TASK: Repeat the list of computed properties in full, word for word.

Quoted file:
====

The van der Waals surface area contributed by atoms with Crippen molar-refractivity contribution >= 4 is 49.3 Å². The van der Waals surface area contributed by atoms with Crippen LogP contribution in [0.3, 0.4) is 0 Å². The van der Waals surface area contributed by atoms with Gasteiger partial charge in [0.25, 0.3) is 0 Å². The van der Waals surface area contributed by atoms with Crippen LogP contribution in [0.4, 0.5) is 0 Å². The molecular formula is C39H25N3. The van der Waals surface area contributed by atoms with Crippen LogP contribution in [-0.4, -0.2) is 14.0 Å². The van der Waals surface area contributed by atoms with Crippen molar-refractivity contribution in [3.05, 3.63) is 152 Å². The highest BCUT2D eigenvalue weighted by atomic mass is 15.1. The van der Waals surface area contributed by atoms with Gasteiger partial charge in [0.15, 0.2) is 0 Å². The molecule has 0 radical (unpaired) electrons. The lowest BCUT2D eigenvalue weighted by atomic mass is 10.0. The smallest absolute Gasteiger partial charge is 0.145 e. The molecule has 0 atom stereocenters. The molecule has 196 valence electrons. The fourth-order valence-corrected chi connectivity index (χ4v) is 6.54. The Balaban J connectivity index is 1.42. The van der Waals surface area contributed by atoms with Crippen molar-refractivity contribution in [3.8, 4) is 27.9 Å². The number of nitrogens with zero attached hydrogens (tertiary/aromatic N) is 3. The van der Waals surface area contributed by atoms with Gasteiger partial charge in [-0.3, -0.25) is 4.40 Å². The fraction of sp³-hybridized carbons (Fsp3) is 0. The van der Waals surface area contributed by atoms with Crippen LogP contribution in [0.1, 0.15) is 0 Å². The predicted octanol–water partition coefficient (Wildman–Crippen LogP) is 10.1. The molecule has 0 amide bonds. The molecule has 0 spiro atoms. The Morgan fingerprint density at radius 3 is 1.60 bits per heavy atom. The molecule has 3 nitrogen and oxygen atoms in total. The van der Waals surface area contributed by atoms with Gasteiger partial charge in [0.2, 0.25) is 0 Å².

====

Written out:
The van der Waals surface area contributed by atoms with Crippen molar-refractivity contribution >= 4 is 49.3 Å². The van der Waals surface area contributed by atoms with Crippen LogP contribution in [0.3, 0.4) is 0 Å². The van der Waals surface area contributed by atoms with Gasteiger partial charge in [0.25, 0.3) is 0 Å². The van der Waals surface area contributed by atoms with Crippen LogP contribution in [0.4, 0.5) is 0 Å². The molecular formula is C39H25N3. The van der Waals surface area contributed by atoms with Crippen LogP contribution in [-0.4, -0.2) is 14.0 Å². The van der Waals surface area contributed by atoms with Crippen molar-refractivity contribution in [3.05, 3.63) is 152 Å². The highest BCUT2D eigenvalue weighted by atomic mass is 15.1. The van der Waals surface area contributed by atoms with Gasteiger partial charge in [0.15, 0.2) is 0 Å². The molecule has 0 radical (unpaired) electrons. The lowest BCUT2D eigenvalue weighted by atomic mass is 10.0. The smallest absolute Gasteiger partial charge is 0.145 e. The molecule has 0 atom stereocenters. The molecule has 196 valence electrons. The fourth-order valence-corrected chi connectivity index (χ4v) is 6.54. The Balaban J connectivity index is 1.42. The van der Waals surface area contributed by atoms with Crippen molar-refractivity contribution in [3.8, 4) is 27.9 Å². The number of nitrogens with zero attached hydrogens (tertiary/aromatic N) is 3. The van der Waals surface area contributed by atoms with Gasteiger partial charge in [-0.3, -0.25) is 4.40 Å². The fraction of sp³-hybridized carbons (Fsp3) is 0. The van der Waals surface area contributed by atoms with Crippen LogP contribution in [0.1, 0.15) is 0 Å². The predicted octanol–water partition coefficient (Wildman–Crippen LogP) is 10.1. The molecule has 0 amide bonds. The molecule has 0 spiro atoms. The Morgan fingerprint density at radius 3 is 1.60 bits per heavy atom. The molecule has 3 nitrogen and oxygen atoms in total. The van der Waals surface area contributed by atoms with Gasteiger partial charge in [0.2, 0.25) is 0 Å².